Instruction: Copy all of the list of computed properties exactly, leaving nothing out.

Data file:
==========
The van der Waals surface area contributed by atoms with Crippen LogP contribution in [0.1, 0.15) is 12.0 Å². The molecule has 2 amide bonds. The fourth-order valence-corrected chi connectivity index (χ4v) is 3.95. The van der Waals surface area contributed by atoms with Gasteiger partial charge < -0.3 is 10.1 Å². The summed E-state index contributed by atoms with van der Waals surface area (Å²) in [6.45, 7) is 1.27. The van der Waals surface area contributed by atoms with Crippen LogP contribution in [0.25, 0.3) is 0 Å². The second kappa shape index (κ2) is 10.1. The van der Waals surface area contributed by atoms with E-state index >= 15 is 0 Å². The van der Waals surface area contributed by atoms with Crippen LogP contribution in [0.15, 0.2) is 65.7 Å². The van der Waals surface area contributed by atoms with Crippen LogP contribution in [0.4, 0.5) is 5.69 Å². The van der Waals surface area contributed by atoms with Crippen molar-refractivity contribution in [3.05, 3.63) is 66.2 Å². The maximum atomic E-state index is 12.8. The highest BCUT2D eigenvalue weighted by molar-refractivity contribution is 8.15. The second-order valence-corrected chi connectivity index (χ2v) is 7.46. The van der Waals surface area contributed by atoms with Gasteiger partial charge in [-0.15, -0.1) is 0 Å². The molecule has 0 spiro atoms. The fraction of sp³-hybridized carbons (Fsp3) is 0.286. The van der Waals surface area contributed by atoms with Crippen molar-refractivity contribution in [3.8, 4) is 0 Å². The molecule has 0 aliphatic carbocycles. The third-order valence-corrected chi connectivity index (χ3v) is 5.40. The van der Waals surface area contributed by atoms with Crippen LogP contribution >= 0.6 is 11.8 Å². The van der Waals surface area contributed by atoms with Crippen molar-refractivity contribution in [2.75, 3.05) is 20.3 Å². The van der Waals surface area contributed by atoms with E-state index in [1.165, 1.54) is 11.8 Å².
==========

The van der Waals surface area contributed by atoms with Crippen LogP contribution in [0.1, 0.15) is 12.0 Å². The molecule has 2 amide bonds. The fourth-order valence-corrected chi connectivity index (χ4v) is 3.95. The van der Waals surface area contributed by atoms with Gasteiger partial charge < -0.3 is 10.1 Å². The summed E-state index contributed by atoms with van der Waals surface area (Å²) in [6.45, 7) is 1.27. The van der Waals surface area contributed by atoms with Crippen LogP contribution in [0.25, 0.3) is 0 Å². The second kappa shape index (κ2) is 10.1. The van der Waals surface area contributed by atoms with E-state index >= 15 is 0 Å². The van der Waals surface area contributed by atoms with Crippen LogP contribution in [0.15, 0.2) is 65.7 Å². The van der Waals surface area contributed by atoms with Crippen LogP contribution in [0.4, 0.5) is 5.69 Å². The van der Waals surface area contributed by atoms with Crippen molar-refractivity contribution in [3.05, 3.63) is 66.2 Å². The maximum atomic E-state index is 12.8. The highest BCUT2D eigenvalue weighted by molar-refractivity contribution is 8.15. The second-order valence-corrected chi connectivity index (χ2v) is 7.46. The van der Waals surface area contributed by atoms with Gasteiger partial charge in [-0.15, -0.1) is 0 Å². The molecule has 0 spiro atoms. The fraction of sp³-hybridized carbons (Fsp3) is 0.286. The van der Waals surface area contributed by atoms with Crippen molar-refractivity contribution in [3.8, 4) is 0 Å². The molecule has 0 aliphatic carbocycles. The third-order valence-corrected chi connectivity index (χ3v) is 5.40. The van der Waals surface area contributed by atoms with Crippen LogP contribution >= 0.6 is 11.8 Å². The van der Waals surface area contributed by atoms with Crippen molar-refractivity contribution in [2.75, 3.05) is 20.3 Å². The van der Waals surface area contributed by atoms with E-state index in [1.165, 1.54) is 11.8 Å².